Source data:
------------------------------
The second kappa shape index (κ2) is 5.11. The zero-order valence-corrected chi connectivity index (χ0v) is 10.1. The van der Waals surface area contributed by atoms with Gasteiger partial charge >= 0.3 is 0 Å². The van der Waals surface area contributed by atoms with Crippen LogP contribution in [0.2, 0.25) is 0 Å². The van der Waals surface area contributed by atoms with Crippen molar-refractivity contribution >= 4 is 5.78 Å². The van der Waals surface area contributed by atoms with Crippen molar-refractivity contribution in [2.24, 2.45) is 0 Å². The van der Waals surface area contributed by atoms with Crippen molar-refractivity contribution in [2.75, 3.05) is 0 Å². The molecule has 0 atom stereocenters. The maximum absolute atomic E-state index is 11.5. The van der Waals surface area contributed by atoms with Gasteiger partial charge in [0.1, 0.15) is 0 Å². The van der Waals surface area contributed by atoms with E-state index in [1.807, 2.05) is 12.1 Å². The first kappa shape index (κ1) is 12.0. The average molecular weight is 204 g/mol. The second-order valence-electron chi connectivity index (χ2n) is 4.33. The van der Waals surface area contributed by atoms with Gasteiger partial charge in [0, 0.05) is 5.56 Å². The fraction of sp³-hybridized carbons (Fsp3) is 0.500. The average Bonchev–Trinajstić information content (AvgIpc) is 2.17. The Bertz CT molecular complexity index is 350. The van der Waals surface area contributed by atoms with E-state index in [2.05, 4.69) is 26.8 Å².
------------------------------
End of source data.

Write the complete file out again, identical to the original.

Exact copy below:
The second kappa shape index (κ2) is 5.11. The zero-order valence-corrected chi connectivity index (χ0v) is 10.1. The van der Waals surface area contributed by atoms with Gasteiger partial charge >= 0.3 is 0 Å². The van der Waals surface area contributed by atoms with Crippen LogP contribution in [0.2, 0.25) is 0 Å². The van der Waals surface area contributed by atoms with Crippen molar-refractivity contribution >= 4 is 5.78 Å². The van der Waals surface area contributed by atoms with Crippen molar-refractivity contribution in [2.24, 2.45) is 0 Å². The van der Waals surface area contributed by atoms with Crippen molar-refractivity contribution in [2.75, 3.05) is 0 Å². The molecule has 0 atom stereocenters. The maximum absolute atomic E-state index is 11.5. The van der Waals surface area contributed by atoms with Gasteiger partial charge in [0.1, 0.15) is 0 Å². The van der Waals surface area contributed by atoms with E-state index in [1.807, 2.05) is 12.1 Å². The first kappa shape index (κ1) is 12.0. The average molecular weight is 204 g/mol. The second-order valence-electron chi connectivity index (χ2n) is 4.33. The van der Waals surface area contributed by atoms with Gasteiger partial charge in [0, 0.05) is 5.56 Å². The fraction of sp³-hybridized carbons (Fsp3) is 0.500. The average Bonchev–Trinajstić information content (AvgIpc) is 2.17. The Bertz CT molecular complexity index is 350. The van der Waals surface area contributed by atoms with E-state index in [2.05, 4.69) is 26.8 Å².